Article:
Their basic rule of conduct was that a student would "conduct himself as a gentleman at all times"

This continues to be the sole rule of conduct at Washington & Lee University, and it ought to be the sole rule everywhere. It contains within it all that is actually necessary to conform conduct to an appropriate standard. The rules become simple: discharge your responsibilities faithfully, don't do something you would be ashamed of later, and don't burn the place down.

The problem isn't simply fun vs. control. The late 1970s and 1980s are not a good example for emulation anywhere. But at the same time, an administration petrified by liability concerns and obsessed with a laundry list of PC objectives is not a good change. The university needs to keep a lid on, e.g., sex, drugs, mistreatment of chapels, and blood alcohol poisoning. But at the same time it should care way, way less about variety shows, parties, controlled fires, and low-level hi-jinks. For instance, if you want a college kid not to drink himself to death, you should make him to learn to drink responsibly and intelligently, not act as if alcohol were some barely tolerable evil. But a lot of that is Elizabeth Dole's fault.

But with all the women on campus and no charitable immunity, I don't know what we expect. They never should have let the skirts move across the street.

Andy said...

Thanks OC Domer for the good memories. I believe Carroll also had an amazing, annual party on Halloween. The biggest on campus party I recall was at the culmination of the Keenan Revue. On Saturday night after the last show,the entire dorm was one gigantic party with people crammed from the basement to the fourth floor, and parties in every room. Because it was February, there really was nothing else going on and SMC and ND students all flocked to Keenan and were definitely in the mood to party after the hijinks the Revue was known for.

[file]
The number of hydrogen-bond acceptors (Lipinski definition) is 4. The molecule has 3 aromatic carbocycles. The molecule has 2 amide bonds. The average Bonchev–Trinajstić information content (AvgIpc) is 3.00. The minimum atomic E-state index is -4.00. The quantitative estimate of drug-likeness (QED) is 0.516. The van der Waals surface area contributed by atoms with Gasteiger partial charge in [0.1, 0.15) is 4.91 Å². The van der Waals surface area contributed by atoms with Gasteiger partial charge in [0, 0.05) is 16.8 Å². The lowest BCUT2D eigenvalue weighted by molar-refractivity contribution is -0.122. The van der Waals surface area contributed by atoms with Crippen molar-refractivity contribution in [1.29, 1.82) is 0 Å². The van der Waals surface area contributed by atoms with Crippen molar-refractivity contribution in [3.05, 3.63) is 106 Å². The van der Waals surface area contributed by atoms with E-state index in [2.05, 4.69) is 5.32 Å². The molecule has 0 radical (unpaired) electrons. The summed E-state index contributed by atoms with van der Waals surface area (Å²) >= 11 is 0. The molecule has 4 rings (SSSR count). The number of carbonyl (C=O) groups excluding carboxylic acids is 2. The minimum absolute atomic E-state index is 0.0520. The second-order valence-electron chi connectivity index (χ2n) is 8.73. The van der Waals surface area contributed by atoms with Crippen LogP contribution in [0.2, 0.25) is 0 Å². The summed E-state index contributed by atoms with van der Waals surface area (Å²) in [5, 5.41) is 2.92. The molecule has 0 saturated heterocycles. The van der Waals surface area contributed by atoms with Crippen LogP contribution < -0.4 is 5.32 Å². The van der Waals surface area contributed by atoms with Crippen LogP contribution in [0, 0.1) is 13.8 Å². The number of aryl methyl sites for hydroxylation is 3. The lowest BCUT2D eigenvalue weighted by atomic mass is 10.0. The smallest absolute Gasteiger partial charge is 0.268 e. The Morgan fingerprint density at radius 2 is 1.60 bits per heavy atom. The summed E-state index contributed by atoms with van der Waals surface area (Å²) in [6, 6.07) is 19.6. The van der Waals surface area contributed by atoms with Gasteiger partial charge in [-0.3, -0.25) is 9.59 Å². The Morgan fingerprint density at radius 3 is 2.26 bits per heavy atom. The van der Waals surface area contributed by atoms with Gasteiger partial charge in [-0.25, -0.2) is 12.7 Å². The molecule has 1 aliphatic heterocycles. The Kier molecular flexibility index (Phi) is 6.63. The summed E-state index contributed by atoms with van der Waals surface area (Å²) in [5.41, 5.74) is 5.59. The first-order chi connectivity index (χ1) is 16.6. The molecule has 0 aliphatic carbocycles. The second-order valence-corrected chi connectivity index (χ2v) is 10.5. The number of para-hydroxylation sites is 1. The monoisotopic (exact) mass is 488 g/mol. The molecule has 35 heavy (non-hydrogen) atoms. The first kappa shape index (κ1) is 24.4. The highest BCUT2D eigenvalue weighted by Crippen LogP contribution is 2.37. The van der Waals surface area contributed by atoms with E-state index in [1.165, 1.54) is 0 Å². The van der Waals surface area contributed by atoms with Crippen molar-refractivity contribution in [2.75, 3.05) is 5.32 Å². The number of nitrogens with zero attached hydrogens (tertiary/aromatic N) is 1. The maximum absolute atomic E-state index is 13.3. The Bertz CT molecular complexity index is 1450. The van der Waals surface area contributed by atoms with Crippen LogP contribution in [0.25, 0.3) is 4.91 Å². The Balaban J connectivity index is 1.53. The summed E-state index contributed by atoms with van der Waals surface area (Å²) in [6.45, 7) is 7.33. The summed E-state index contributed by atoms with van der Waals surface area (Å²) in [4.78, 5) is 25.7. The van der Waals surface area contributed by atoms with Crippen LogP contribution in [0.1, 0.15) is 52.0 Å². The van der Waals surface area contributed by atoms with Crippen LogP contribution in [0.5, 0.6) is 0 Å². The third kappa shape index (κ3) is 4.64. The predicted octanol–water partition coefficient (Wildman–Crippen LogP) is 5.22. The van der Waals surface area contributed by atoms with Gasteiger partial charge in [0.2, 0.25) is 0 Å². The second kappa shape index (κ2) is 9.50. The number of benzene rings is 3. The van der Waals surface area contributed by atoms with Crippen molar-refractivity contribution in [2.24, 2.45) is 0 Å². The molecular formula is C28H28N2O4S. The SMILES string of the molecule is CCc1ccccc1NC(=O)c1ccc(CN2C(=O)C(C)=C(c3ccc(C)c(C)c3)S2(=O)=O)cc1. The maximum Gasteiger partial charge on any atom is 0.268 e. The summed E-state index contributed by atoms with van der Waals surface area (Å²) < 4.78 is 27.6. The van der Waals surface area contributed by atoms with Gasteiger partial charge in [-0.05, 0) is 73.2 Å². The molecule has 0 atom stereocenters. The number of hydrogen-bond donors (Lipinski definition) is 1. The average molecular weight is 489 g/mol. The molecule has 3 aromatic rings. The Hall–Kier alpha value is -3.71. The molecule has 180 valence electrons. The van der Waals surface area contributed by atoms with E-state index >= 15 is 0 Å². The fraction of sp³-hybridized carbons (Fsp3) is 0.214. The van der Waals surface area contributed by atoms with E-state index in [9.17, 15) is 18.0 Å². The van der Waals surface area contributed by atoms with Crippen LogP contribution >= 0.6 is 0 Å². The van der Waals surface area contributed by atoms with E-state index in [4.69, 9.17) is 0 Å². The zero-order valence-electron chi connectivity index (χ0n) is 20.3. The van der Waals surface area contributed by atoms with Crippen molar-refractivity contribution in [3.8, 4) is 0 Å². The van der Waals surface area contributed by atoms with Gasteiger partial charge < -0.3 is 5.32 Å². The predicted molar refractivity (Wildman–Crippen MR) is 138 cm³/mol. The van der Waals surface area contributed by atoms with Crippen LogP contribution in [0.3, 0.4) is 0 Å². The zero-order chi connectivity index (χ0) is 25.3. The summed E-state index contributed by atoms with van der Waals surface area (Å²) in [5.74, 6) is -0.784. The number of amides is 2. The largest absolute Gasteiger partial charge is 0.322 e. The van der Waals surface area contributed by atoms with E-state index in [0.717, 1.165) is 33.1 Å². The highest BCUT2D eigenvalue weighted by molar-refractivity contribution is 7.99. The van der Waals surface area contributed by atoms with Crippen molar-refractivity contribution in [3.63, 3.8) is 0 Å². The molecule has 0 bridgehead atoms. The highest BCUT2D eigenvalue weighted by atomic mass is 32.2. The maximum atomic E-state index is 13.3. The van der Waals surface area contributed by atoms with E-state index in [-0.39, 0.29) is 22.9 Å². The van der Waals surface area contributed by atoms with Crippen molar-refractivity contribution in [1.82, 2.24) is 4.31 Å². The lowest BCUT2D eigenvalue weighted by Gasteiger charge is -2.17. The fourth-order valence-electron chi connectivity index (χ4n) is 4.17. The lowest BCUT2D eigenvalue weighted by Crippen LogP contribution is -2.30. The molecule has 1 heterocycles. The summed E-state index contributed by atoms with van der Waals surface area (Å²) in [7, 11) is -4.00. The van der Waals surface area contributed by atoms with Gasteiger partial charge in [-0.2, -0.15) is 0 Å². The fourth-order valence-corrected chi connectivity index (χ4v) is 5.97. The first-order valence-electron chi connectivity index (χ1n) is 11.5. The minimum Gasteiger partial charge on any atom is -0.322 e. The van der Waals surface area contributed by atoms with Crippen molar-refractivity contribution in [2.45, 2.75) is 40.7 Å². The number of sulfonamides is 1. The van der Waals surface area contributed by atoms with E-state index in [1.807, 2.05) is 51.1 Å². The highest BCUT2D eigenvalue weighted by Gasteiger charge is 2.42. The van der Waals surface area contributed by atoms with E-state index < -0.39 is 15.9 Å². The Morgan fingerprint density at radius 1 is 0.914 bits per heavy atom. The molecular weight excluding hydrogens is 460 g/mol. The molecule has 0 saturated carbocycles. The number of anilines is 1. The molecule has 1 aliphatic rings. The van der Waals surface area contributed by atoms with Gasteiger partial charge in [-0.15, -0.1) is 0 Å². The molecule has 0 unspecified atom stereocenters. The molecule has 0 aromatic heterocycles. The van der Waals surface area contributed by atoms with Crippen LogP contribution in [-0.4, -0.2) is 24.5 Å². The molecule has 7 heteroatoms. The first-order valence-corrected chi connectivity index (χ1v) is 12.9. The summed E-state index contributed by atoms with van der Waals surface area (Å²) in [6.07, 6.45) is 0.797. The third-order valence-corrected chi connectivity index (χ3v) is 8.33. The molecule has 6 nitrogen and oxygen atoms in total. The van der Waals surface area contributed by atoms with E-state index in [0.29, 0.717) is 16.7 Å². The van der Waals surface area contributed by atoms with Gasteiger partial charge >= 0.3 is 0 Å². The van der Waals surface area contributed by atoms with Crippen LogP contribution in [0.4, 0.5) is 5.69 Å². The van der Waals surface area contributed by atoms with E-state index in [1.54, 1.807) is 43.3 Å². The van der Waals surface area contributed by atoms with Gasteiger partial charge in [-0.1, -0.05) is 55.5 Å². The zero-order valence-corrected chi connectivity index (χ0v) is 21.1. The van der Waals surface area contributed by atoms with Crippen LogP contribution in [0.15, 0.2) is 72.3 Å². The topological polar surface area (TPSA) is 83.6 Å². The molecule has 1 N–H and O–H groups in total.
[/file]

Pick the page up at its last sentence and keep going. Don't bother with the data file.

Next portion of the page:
Anonymous said...

This reminds me of how infuriating it was when the university banned SYRs from the dorms. A dance in SDH just isn't the same as the old in-dorm SYRs.

Jake said...

Wow. I graduated a few years ago. I wish we could have had these kinds of parties, at least every now and then. ResLife is ruthless. They don't treat students like adults.

Is William Kirk really gone?

TeamBrown said...

Love it. As a 98 grad I remember hearing stories of open-alcohol parties upon my arrival in 94. In the mid-90s alcohol was technically for those over 21 but the "behind closed doors" rule was very much in effect. If alcohol magically appeared in your dorm room no one was going to bug you about it.

Did they really ban SYRs from dorms??? That is so sad. Those are some of my favorite memories